One man's meat is another man's butchery product

Like buses in London you wait ages for one to arrive and then three come along at the same time. I started writing this piece a while back and since I started Beth wrote on data quality, Jon Mead touched on conformed dimensions in a follow up to his posting on dimensions, and Andy Whitehurst of Xansa spoke about Master Data Management at yesterday's UKOUG BIRT SIG meeting in London.

What I was going to write touches on all thee topics but is hopefully far enough removed from them not to be seen as mere band-wagon hopping.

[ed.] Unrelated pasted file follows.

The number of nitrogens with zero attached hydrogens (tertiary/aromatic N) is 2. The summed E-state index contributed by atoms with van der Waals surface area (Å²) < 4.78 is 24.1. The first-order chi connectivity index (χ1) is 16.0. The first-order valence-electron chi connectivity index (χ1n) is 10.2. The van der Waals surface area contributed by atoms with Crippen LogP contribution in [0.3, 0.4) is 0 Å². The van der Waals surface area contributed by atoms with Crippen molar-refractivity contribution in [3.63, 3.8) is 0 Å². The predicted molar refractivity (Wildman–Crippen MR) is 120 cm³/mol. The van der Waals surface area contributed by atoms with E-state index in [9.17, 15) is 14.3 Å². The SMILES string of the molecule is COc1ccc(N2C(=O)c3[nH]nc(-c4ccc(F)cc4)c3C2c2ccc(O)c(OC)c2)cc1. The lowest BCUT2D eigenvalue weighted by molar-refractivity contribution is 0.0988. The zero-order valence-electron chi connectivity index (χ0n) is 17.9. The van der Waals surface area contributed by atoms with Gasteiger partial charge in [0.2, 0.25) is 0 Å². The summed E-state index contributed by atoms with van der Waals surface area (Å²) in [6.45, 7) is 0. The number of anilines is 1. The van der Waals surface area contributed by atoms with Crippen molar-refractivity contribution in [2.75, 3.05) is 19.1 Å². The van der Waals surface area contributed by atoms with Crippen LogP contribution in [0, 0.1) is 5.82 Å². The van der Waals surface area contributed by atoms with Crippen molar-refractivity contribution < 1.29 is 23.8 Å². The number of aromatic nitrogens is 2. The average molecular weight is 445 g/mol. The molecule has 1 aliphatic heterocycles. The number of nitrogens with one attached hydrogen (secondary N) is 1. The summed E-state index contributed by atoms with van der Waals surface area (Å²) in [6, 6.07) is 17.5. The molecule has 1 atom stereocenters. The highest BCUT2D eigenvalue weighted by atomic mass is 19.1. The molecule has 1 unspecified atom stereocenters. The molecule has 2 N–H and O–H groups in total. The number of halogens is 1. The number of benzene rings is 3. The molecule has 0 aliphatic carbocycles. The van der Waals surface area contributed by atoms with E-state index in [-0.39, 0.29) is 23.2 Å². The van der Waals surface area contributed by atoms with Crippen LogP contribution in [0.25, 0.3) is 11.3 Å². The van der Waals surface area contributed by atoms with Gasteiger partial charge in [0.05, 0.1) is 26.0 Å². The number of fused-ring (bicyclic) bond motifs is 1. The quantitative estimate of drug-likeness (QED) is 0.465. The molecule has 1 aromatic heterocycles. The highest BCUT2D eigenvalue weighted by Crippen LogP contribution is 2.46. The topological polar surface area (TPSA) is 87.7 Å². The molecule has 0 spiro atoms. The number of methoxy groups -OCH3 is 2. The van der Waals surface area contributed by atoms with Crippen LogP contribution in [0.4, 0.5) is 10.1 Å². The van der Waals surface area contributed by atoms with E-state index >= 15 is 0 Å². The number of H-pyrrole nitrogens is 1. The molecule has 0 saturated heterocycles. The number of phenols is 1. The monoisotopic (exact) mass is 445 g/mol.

Quality of data has always been key to successful data warehouses. In database terms this could be related to traditional constraints: unique, to avoid duplicates; foreign key, to ensure that each child has a parent; not null, to make sure mandatory attributes are present. So far, so understandable. But there is another form of duplication we need to avoid in data warehouses - the same item, different name duplicate. By this I don't mean where a product is simply renamed (such as when Marathon bars became Snickers in the UK) but when you expand a data warehouse to take in data from other functional groups and find that part of the business uses completely different terms for their reference data, or the case of mergers and acquisitions where the two companies effectively referred to the identical items in different ways, perhaps with differing hierarchies. The challenge here is to create a common data model that allows the business to understand the data but also allows the proper amount of validation to ensure the the facts in the data warehouse add up.

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